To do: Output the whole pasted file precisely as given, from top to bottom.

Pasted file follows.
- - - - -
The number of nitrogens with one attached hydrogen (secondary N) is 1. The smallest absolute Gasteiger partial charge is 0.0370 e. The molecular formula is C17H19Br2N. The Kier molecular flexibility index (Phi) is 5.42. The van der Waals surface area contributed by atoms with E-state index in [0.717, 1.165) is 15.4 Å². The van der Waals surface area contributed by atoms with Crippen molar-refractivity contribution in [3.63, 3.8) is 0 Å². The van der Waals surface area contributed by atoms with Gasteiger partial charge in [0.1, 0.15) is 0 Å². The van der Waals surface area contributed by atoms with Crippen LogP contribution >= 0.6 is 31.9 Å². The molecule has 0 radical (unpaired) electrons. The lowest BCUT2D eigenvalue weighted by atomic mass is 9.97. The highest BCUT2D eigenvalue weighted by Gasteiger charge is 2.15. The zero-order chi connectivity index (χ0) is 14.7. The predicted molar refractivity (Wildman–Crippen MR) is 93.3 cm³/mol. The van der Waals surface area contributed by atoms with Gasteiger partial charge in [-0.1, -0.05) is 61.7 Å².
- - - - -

The number of nitrogens with one attached hydrogen (secondary N) is 1. The smallest absolute Gasteiger partial charge is 0.0370 e. The molecular formula is C17H19Br2N. The Kier molecular flexibility index (Phi) is 5.42. The van der Waals surface area contributed by atoms with E-state index in [0.717, 1.165) is 15.4 Å². The van der Waals surface area contributed by atoms with Crippen molar-refractivity contribution in [3.63, 3.8) is 0 Å². The van der Waals surface area contributed by atoms with Gasteiger partial charge in [0.1, 0.15) is 0 Å². The van der Waals surface area contributed by atoms with Crippen LogP contribution >= 0.6 is 31.9 Å². The molecule has 0 radical (unpaired) electrons. The lowest BCUT2D eigenvalue weighted by atomic mass is 9.97. The highest BCUT2D eigenvalue weighted by Gasteiger charge is 2.15. The zero-order chi connectivity index (χ0) is 14.7. The predicted molar refractivity (Wildman–Crippen MR) is 93.3 cm³/mol. The van der Waals surface area contributed by atoms with Gasteiger partial charge in [-0.1, -0.05) is 61.7 Å².